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How do humans understand speech?

By Aaron Wagner for Penn State News

UNIVERSITY PARK, Pa. — New funding from the National Science Foundation’s Build and Broaden Program will enable a team of researchers from Penn State and North Carolina Agricultural and Technical State University (NC A&T) to explore how speech recognition works while training a new generation of speech scientists at America’s largest historically Black university.

Research has shown that speech-recognition technology performs significantly worse at understanding speech by Black Americans than by white Americans. These systems can be biased, and that bias may be exacerbated by the fact that few Americans of color work in speech-science-related fields.

Understanding how humans understand speech

Navin Viswanathan, associate professor of communication sciences and disorders, will lead the research team at Penn State.

“In this research, we are pursuing a fundamental question,” Viswanathan explained. “How human listeners perceive speech so successfully despite considerable variation across different speakers, speaking rates, listening situations, etc., is not fully understood. Understanding this will provide insight into how human speech works on a fundamental level. On an immediate, practical level, it will enable researchers to improve speech-recognition technology.”

Joseph Stephens, professor of psychology, will lead the research team at NC A&T.

“There are conflicting theories of how speech perception works at a very basic level,” Stephens said. “One of the great strengths of this project is that it brings together investigators from different theoretical perspectives to resolve this conflict with careful experiments.”

According to the research team, speech-recognition technology works in many aspects of people’s lives, but it is not as capable as a human listener at understanding speech, especially when the speech varies from norms established in the software. Speech-recognition technology can be improved using the same mechanisms that humans use, once those mechanisms are understood.

Building and broadening the field of speech science

Increasing diversity in speech science is the other focus of the project. 

“When a field lacks diversity among researchers, it can limit the perspectives and approaches that are used, which can lead to technologies and solutions being limited, as well,” Stephens said. “We will help speech science to become more inclusive by increasing the capacity and involvement of students from groups that are underrepresented in the field.”

The National Science Foundation’s Build and Broaden Program focuses on supporting research, offering training opportunities, and creating greater research infrastructure at minority-serving institutions. New awards for the Build and Broaden Program, which total more than $12 million, support more than 20 minority-serving institutions in 12 states and Washington, D.C. Nearly half of this funding came from the American Rescue Plan Act of 2021. These funds aim to bolster institutions and researchers who were impacted particularly hard by the COVID-19 pandemic.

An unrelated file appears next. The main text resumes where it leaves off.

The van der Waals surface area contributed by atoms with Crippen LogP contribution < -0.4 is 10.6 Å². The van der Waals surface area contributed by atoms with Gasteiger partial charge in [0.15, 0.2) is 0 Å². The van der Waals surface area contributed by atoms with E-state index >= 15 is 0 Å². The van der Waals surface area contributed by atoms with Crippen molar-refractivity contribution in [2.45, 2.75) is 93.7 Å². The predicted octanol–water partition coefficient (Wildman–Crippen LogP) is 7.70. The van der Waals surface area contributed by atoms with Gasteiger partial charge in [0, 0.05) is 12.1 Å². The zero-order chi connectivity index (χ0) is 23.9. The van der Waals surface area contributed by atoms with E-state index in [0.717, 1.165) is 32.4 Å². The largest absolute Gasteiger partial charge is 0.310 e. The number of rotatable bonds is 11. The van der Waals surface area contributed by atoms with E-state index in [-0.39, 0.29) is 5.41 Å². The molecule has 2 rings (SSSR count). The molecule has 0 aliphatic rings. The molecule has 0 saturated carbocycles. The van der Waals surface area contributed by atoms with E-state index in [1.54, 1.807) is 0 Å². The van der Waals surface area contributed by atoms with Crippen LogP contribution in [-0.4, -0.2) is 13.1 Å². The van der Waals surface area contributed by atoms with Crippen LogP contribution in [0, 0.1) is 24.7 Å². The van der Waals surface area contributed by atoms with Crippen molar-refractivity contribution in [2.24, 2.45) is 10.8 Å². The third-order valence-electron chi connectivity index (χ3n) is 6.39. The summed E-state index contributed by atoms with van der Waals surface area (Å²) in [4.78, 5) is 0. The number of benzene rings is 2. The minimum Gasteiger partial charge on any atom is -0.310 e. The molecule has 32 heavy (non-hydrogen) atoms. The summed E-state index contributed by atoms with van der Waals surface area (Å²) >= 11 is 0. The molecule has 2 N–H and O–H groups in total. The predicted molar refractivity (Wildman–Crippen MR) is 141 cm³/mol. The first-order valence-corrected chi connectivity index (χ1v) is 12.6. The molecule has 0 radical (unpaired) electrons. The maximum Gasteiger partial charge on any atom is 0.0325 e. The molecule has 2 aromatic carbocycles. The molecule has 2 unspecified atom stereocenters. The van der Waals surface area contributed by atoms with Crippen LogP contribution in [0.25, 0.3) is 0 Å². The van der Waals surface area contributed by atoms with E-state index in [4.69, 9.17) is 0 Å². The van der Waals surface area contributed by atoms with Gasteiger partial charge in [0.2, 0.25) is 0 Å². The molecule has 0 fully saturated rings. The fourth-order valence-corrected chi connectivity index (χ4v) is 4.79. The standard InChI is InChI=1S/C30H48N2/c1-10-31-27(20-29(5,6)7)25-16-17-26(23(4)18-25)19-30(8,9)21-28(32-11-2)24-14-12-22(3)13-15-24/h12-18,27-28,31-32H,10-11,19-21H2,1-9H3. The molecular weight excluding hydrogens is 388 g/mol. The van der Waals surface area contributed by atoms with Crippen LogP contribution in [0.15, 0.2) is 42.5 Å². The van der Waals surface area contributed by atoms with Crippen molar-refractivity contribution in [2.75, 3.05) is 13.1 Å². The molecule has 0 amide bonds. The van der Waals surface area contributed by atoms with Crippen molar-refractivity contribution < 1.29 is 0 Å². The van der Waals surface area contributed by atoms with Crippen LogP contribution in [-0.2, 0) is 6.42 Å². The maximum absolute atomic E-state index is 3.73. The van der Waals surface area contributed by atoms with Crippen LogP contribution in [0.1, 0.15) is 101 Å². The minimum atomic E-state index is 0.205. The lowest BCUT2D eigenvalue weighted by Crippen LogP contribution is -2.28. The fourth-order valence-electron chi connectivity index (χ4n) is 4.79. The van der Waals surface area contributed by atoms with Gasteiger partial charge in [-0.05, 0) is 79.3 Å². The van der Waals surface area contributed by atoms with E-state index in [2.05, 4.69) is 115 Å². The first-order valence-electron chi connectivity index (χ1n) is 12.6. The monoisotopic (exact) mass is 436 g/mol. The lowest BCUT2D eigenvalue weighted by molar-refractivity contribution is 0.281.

Build and Broaden is funding this project in part because it will strengthen research capacity in speech science at NC A&T. The project will provide research training for NC A&T students in speech science, foster collaborations between researchers at NC A&T and Penn State, and enhance opportunities for faculty development at NC A&T.

By providing training in speech science at NC A&T, the research team will mentor a more diverse group of future researchers. Increasing the diversity in this field will help to decrease bias in speech-recognition technology and throughout the field.

Viswanathan expressed excitement about developing a meaningful and far-reaching collaboration with NC A&T.

“This project directly creates opportunities for students and faculty from both institutions to work together on questions of common interest,” Viswanathan said. “More broadly, we hope that this will be the first step towards building stronger connections across the two research groups and promoting critical conversations about fundamental issues that underlie the underrepresentation of Black scholars in the field of speech science.”

Ji Min Lee, associate professor of communications sciences and disorders; Anne Olmstead, assistant professor of communications sciences and disorders; Matthew Carlson, associate professor of Spanish and linguistics; Paola “Guili” Dussias, professor of Spanish, linguistics and psychology; Elisabeth Karuza, assistant professor of psychology; and Janet van Hell, professor of psychology and linguistics, will contribute to this project at Penn State. Cassandra Germain, assistant professor of psychology; Deana McQuitty, associate professor of speech communication; and Joy Kennedy, associate professor of speech communication, will contribute to the project at North Carolina Agricultural and Technical State University.